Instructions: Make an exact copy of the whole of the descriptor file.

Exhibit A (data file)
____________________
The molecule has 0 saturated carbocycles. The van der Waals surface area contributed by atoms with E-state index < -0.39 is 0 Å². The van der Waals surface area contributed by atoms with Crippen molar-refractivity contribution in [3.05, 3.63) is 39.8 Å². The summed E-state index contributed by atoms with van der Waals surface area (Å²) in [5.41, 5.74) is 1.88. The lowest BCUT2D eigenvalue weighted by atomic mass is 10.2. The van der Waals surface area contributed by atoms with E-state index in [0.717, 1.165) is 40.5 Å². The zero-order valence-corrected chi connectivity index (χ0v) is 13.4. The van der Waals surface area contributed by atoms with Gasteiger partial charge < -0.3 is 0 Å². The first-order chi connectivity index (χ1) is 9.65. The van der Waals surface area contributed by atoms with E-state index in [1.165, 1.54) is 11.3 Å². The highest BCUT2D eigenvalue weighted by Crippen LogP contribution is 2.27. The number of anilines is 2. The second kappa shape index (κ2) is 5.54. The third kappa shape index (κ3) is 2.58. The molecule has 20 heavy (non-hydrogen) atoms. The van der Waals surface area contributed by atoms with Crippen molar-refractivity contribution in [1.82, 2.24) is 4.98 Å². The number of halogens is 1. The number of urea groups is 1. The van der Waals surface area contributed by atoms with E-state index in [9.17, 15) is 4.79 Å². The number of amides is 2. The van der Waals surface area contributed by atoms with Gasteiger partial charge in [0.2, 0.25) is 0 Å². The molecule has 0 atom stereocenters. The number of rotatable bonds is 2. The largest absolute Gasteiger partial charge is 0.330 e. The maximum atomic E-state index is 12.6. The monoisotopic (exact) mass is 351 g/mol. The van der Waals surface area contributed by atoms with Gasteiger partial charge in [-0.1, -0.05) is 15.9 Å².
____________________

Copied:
The molecule has 0 saturated carbocycles. The van der Waals surface area contributed by atoms with E-state index < -0.39 is 0 Å². The van der Waals surface area contributed by atoms with Crippen molar-refractivity contribution in [3.05, 3.63) is 39.8 Å². The summed E-state index contributed by atoms with van der Waals surface area (Å²) in [5.41, 5.74) is 1.88. The lowest BCUT2D eigenvalue weighted by atomic mass is 10.2. The van der Waals surface area contributed by atoms with E-state index in [0.717, 1.165) is 40.5 Å². The zero-order valence-corrected chi connectivity index (χ0v) is 13.4. The van der Waals surface area contributed by atoms with Gasteiger partial charge < -0.3 is 0 Å². The first-order chi connectivity index (χ1) is 9.65. The van der Waals surface area contributed by atoms with E-state index in [1.165, 1.54) is 11.3 Å². The highest BCUT2D eigenvalue weighted by Crippen LogP contribution is 2.27. The number of anilines is 2. The second kappa shape index (κ2) is 5.54. The third kappa shape index (κ3) is 2.58. The molecule has 20 heavy (non-hydrogen) atoms. The van der Waals surface area contributed by atoms with Crippen molar-refractivity contribution in [1.82, 2.24) is 4.98 Å². The number of halogens is 1. The number of urea groups is 1. The van der Waals surface area contributed by atoms with E-state index in [9.17, 15) is 4.79 Å². The number of amides is 2. The van der Waals surface area contributed by atoms with Gasteiger partial charge in [0.2, 0.25) is 0 Å². The molecule has 0 atom stereocenters. The number of rotatable bonds is 2. The largest absolute Gasteiger partial charge is 0.330 e. The maximum atomic E-state index is 12.6. The monoisotopic (exact) mass is 351 g/mol. The van der Waals surface area contributed by atoms with Gasteiger partial charge in [-0.1, -0.05) is 15.9 Å².